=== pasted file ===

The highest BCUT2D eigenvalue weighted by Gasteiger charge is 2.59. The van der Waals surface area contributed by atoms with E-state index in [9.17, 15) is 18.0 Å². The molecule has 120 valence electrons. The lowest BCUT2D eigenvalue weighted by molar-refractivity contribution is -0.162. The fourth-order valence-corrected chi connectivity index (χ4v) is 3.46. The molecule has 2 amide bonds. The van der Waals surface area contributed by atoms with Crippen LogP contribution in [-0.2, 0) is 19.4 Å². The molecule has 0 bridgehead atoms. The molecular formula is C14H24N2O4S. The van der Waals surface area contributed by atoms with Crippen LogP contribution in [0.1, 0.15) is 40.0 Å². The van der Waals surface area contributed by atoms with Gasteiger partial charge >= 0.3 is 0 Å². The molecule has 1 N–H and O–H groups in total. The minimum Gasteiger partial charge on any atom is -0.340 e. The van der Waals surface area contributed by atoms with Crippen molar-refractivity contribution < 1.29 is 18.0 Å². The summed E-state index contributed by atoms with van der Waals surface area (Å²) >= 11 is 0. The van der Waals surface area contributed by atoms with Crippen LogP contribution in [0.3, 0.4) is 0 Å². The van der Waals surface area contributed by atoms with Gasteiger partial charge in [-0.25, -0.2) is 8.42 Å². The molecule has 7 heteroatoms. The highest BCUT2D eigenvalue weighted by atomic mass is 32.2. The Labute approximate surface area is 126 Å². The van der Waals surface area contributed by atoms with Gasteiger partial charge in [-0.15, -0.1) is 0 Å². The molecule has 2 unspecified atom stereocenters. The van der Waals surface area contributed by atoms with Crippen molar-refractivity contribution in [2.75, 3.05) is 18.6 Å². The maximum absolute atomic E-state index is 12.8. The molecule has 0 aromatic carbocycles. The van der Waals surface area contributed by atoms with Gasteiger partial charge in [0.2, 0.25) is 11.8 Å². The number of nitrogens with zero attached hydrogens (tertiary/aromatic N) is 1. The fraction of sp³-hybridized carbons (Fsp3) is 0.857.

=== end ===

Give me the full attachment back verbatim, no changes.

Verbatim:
The highest BCUT2D eigenvalue weighted by Gasteiger charge is 2.59. The van der Waals surface area contributed by atoms with E-state index in [9.17, 15) is 18.0 Å². The molecule has 120 valence electrons. The lowest BCUT2D eigenvalue weighted by molar-refractivity contribution is -0.162. The fourth-order valence-corrected chi connectivity index (χ4v) is 3.46. The molecule has 2 amide bonds. The van der Waals surface area contributed by atoms with Crippen LogP contribution in [-0.2, 0) is 19.4 Å². The molecule has 0 bridgehead atoms. The molecular formula is C14H24N2O4S. The van der Waals surface area contributed by atoms with Crippen LogP contribution in [0.1, 0.15) is 40.0 Å². The van der Waals surface area contributed by atoms with Gasteiger partial charge >= 0.3 is 0 Å². The molecule has 1 N–H and O–H groups in total. The minimum Gasteiger partial charge on any atom is -0.340 e. The van der Waals surface area contributed by atoms with Crippen molar-refractivity contribution < 1.29 is 18.0 Å². The summed E-state index contributed by atoms with van der Waals surface area (Å²) >= 11 is 0. The van der Waals surface area contributed by atoms with Crippen LogP contribution in [0.3, 0.4) is 0 Å². The van der Waals surface area contributed by atoms with Gasteiger partial charge in [-0.25, -0.2) is 8.42 Å². The molecule has 7 heteroatoms. The highest BCUT2D eigenvalue weighted by atomic mass is 32.2. The Labute approximate surface area is 126 Å². The van der Waals surface area contributed by atoms with Gasteiger partial charge in [-0.15, -0.1) is 0 Å². The molecule has 2 unspecified atom stereocenters. The van der Waals surface area contributed by atoms with Crippen molar-refractivity contribution in [2.75, 3.05) is 18.6 Å². The maximum absolute atomic E-state index is 12.8. The molecule has 0 aromatic carbocycles. The van der Waals surface area contributed by atoms with Gasteiger partial charge in [0.2, 0.25) is 11.8 Å². The number of nitrogens with zero attached hydrogens (tertiary/aromatic N) is 1. The fraction of sp³-hybridized carbons (Fsp3) is 0.857.